Share on other sites

Under control.............HA HA HA HA HA HA HA :wacko:

Share this post


Link to post
Share on other sites

i use the chocolate fondant from the Cake Bible as well and i've never had issues with it. did you let it rest overnight to allow the moisture to distribute?

i usually zap the whole thing in the microwave, as K8 mentioned above, then plop it in a shortening-greased bowl and knead until smooth. if it's sticky, i just add a touch more shortening. makes it very pliable and easy to work with.

Share this post


Link to post
Share on other sites

I had never made fondant. Then I made 2 batches....

They both tasted great, but the cracking, man.

I have looked thru internet over and over. I own the Rose Cake Bible and the second one is from her recipe. I will list the ingredients below

1 T gelatin

1/3 c water

2/3 c corn syrup

1 T glycerine

1/4 c shortening

1 t vanilla

1 lb 9 oz powdered sugar

7 oz cocoa

I will not list the method since if you are helping me you would know...I think the problem with this recipe is too much cocoa. 7 oz was an enormous amount (more than 2 cups). So the fondant would try to crack no matter how much I kneaded and tried to rub in extra shortening/glycerine.

The first recipe I made was a simple white fondant with 2 oz melted chocolate mixed in. Even this did not crack as badly as Rose's recipe. Everyone sings praise of her recipe but I have found many recipes in her book to have a problem.

Can anyone help?


"Mom, why can't you cook like the iron chef?"

Share this post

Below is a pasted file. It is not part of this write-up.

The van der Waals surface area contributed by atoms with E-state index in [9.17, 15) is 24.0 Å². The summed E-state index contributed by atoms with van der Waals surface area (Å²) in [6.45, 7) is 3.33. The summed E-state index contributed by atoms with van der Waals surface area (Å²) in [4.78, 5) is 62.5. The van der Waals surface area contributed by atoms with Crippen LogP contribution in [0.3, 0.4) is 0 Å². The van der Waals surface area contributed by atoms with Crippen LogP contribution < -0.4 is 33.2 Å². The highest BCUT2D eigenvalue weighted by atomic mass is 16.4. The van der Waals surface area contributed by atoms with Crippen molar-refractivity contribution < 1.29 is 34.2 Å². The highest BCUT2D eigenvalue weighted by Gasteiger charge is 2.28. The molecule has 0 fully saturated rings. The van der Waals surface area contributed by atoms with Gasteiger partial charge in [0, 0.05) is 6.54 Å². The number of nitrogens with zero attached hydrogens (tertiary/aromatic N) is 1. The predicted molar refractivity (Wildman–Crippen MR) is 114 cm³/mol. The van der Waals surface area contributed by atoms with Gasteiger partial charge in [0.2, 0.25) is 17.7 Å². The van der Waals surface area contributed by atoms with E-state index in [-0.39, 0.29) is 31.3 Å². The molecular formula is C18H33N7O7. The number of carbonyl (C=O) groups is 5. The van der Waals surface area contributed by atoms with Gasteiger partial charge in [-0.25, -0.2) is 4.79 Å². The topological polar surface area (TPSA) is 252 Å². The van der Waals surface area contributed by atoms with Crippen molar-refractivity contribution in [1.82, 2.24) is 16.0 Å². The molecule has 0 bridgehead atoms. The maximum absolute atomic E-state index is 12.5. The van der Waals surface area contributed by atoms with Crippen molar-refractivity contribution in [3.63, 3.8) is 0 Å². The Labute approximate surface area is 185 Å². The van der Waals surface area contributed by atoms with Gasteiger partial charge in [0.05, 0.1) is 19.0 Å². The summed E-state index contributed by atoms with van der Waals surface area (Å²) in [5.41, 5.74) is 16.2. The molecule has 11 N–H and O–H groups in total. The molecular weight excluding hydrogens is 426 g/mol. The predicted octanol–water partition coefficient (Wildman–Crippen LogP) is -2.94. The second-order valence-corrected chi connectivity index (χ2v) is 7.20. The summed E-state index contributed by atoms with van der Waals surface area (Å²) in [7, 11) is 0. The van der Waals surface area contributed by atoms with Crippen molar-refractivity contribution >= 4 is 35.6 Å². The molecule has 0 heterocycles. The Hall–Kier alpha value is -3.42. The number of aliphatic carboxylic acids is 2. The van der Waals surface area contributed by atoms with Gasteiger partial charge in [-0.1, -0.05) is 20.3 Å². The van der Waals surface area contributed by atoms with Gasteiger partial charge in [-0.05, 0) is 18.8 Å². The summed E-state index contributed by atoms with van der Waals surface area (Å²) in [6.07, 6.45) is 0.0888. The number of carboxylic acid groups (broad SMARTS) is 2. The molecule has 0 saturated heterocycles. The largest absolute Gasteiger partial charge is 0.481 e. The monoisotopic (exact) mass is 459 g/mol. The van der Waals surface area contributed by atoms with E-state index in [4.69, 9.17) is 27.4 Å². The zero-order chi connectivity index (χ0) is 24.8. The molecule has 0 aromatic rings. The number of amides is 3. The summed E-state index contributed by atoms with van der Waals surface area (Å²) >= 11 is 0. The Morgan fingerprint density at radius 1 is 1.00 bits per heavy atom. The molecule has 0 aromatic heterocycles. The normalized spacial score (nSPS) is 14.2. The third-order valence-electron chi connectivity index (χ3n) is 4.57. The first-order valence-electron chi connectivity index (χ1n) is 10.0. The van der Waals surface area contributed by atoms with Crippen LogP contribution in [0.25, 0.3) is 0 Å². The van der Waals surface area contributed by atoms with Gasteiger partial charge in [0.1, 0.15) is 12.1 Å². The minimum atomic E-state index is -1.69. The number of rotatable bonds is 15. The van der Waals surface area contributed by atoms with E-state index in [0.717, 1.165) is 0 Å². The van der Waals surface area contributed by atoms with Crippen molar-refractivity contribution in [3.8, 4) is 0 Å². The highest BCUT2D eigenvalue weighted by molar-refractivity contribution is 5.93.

Link to post
Share on other sites
Sign in to follow this  
Followers 0

  • Similar Content

    • By steveM
      I just started a new Craft Chocolate Company and am looking for a source for powdered whole milk on a small scale (3-5kg).  Any suggestions?
       
      Steve
    • By ltjazz
      Hey all,
       
      I've made thicker and creamier sorbets with 25% to 35% sugar strained fruit purees and sugar, syrups, and other stabilizers that have worked well. However, because it's so much fruit and little to no water it can be an expensive project.
       
      I am trying to make "Water Ice" or "Italian Ice" in my home ice cream machine. Think of textures similar to Rita's Water Ice, Court Pastry Shop, or Miko's in Chicago. It eats much lighter than a sorbet but isn't really icy, but it's also not thick like sorbet. Ritas uses "flavoring" and sugar, while the other two use fruit juice. I'm thinking of thinning the strained fruit juice with water and adding a stabilizer, but I'm having trouble getting this in my home ice cream machine without it freezing solid like granita.
       
      Can anyone suggest a way to use real fruit juice, water, and a combination and concentration of stabilizers to get a looser, frozen fruit dessert that isn't icy?
    • By pastrygirl
      Some chocolate makers have incredibly intricate chocolate molds that boggle my mind.  How do they clean them?  Or do they not clean/polish them?  Or have an army of interns?  Or just do it perfectly every time and polishing molds is for suckers anyway?
       
       
      They are beautiful, but seem so very impractical.  What am I missing?
       
       
      The Soma is not bad, mostly thin lines, but the Askinosie ...
       
    • By Lam
      So I've been looking for the ultimate matcha brownies (technically blondies but it just doesn't have the same ring to it). I've made chewy and fudgy regular brownies, but I find white chocolate based blondies to be much trickier. I have made a few matcha brownie recipes in the past, but they all came out sad and cakey. So I have taken it upon myself to come up with my own recipe. My matcha brownies came out very moist and "fudgy" but not chewy. I'm thinking next time I should try using vegetable oil instead of butter and only dark brown sugar. 


  • Recently Browsing   0 members

    No registered users viewing this page.